Friday, October 7, 2016
The Eleventh Circuit now reads the Age Discrimination in Employment Act (ADEA) not to let job applicants bring disparate impact claims. Villarreal v. R.J. Reynolds Tobacco Co., No. 15-10602 (11 Cir., Oct. 5, 2016) (en banc). The main reason concerns the text of section 4(a)(2) of the ADEA, which makes it unlawful for any employer
to limit, segregate, or classify his employees in any way which would deprive or tend to deprive any individual of employment opportunities or otherwise adversely affect his status as an employee, because of such individual’s age.
29 U.S.C. § 623(a)(2). The court, in a majority opinion by Judge William Pryor, reasoned:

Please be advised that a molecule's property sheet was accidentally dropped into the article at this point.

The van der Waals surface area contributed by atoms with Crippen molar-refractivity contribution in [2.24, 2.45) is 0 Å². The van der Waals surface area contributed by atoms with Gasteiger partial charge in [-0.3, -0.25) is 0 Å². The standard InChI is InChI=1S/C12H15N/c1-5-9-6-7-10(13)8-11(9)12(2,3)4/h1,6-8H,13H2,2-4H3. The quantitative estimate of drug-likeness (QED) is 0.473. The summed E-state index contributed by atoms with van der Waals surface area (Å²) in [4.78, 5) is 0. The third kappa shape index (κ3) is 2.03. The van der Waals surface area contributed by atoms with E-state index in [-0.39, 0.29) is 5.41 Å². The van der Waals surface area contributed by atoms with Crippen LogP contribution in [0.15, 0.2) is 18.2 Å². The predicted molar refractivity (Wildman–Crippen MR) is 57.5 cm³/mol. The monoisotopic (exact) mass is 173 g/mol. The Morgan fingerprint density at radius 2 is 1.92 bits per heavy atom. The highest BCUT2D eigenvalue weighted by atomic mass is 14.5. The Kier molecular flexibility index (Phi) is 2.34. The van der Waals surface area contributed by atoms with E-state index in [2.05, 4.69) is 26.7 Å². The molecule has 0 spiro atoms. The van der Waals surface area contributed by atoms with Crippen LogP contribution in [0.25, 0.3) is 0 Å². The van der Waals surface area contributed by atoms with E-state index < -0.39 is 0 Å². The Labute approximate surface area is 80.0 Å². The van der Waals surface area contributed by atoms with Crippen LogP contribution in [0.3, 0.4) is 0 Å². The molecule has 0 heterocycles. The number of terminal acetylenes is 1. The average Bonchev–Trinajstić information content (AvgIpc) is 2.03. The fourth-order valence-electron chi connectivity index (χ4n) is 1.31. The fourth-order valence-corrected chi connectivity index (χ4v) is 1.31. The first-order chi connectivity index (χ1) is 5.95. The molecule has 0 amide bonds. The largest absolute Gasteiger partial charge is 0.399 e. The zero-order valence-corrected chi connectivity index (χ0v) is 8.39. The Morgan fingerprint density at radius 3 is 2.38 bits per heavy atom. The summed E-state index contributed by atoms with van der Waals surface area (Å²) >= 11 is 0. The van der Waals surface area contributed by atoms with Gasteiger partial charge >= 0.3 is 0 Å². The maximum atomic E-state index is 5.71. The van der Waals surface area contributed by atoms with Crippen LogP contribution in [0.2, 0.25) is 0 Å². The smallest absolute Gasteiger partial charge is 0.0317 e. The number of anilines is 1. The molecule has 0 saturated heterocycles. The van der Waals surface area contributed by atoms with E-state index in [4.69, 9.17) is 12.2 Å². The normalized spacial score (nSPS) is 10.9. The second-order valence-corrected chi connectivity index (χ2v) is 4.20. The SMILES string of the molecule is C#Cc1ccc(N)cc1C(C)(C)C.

By using “or otherwise” to join the verbs in this section, Congress made “depriv[ing] or tend[ing] to deprive any individual of employment opportunities” a subset of “adversely affect[ing] [the individual’s] status as an employee.” In other words, section 4(a)(2) protects an individual only if he has a “status as an employee.” . . . The phrase “or otherwise” operates as a catchall: the specific items that precede it are meant to be subsumed by what comes after the “or otherwise.”
Op. at 7-9 (citations omitted). The court rejected the dissent’s several textual arguments to the contrary, and then refused to consider legislative history or defer to the EEOC’s interpretation to the contrary, because the statutory text is “clear”. But cf. id. at 43-46 (Rosenbaum, J., concurring in part and dissenting in part) (pointing to legislative history to support the majority opinion’s reading).